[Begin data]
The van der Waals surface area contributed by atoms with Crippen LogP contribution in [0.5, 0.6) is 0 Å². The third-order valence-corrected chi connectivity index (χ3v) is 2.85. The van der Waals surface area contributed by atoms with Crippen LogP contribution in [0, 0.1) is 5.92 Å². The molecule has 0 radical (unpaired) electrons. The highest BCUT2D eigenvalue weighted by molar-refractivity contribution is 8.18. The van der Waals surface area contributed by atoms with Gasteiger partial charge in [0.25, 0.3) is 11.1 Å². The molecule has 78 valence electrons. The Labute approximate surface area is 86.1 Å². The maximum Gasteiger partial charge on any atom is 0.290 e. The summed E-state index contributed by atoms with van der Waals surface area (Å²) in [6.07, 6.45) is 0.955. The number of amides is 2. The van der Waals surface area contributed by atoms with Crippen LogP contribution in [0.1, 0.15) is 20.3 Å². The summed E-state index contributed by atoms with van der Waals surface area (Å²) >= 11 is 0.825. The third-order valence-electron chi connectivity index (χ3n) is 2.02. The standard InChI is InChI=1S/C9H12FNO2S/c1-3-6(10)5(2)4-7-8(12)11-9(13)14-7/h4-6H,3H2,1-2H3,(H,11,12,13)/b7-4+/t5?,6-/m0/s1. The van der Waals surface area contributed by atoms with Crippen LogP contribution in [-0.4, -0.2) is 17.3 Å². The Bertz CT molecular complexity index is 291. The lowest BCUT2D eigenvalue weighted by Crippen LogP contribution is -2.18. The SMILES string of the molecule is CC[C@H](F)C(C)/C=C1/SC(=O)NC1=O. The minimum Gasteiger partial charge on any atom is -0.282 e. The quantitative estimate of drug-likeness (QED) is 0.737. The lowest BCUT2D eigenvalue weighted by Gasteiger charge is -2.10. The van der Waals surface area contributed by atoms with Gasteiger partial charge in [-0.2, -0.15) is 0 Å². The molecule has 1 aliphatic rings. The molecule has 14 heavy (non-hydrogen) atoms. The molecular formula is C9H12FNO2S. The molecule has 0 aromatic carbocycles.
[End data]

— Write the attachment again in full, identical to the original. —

The van der Waals surface area contributed by atoms with Crippen LogP contribution in [0.5, 0.6) is 0 Å². The third-order valence-corrected chi connectivity index (χ3v) is 2.85. The van der Waals surface area contributed by atoms with Crippen LogP contribution in [0, 0.1) is 5.92 Å². The molecule has 0 radical (unpaired) electrons. The highest BCUT2D eigenvalue weighted by molar-refractivity contribution is 8.18. The van der Waals surface area contributed by atoms with Gasteiger partial charge in [0.25, 0.3) is 11.1 Å². The molecule has 78 valence electrons. The Labute approximate surface area is 86.1 Å². The maximum Gasteiger partial charge on any atom is 0.290 e. The summed E-state index contributed by atoms with van der Waals surface area (Å²) in [6.07, 6.45) is 0.955. The number of amides is 2. The van der Waals surface area contributed by atoms with Crippen LogP contribution in [0.1, 0.15) is 20.3 Å². The summed E-state index contributed by atoms with van der Waals surface area (Å²) >= 11 is 0.825. The third-order valence-electron chi connectivity index (χ3n) is 2.02. The standard InChI is InChI=1S/C9H12FNO2S/c1-3-6(10)5(2)4-7-8(12)11-9(13)14-7/h4-6H,3H2,1-2H3,(H,11,12,13)/b7-4+/t5?,6-/m0/s1. The van der Waals surface area contributed by atoms with Crippen LogP contribution in [-0.4, -0.2) is 17.3 Å². The Bertz CT molecular complexity index is 291. The lowest BCUT2D eigenvalue weighted by Crippen LogP contribution is -2.18. The SMILES string of the molecule is CC[C@H](F)C(C)/C=C1/SC(=O)NC1=O. The minimum Gasteiger partial charge on any atom is -0.282 e. The quantitative estimate of drug-likeness (QED) is 0.737. The lowest BCUT2D eigenvalue weighted by Gasteiger charge is -2.10. The van der Waals surface area contributed by atoms with Gasteiger partial charge in [-0.2, -0.15) is 0 Å². The molecule has 1 aliphatic rings. The molecule has 14 heavy (non-hydrogen) atoms. The molecular formula is C9H12FNO2S. The molecule has 0 aromatic carbocycles.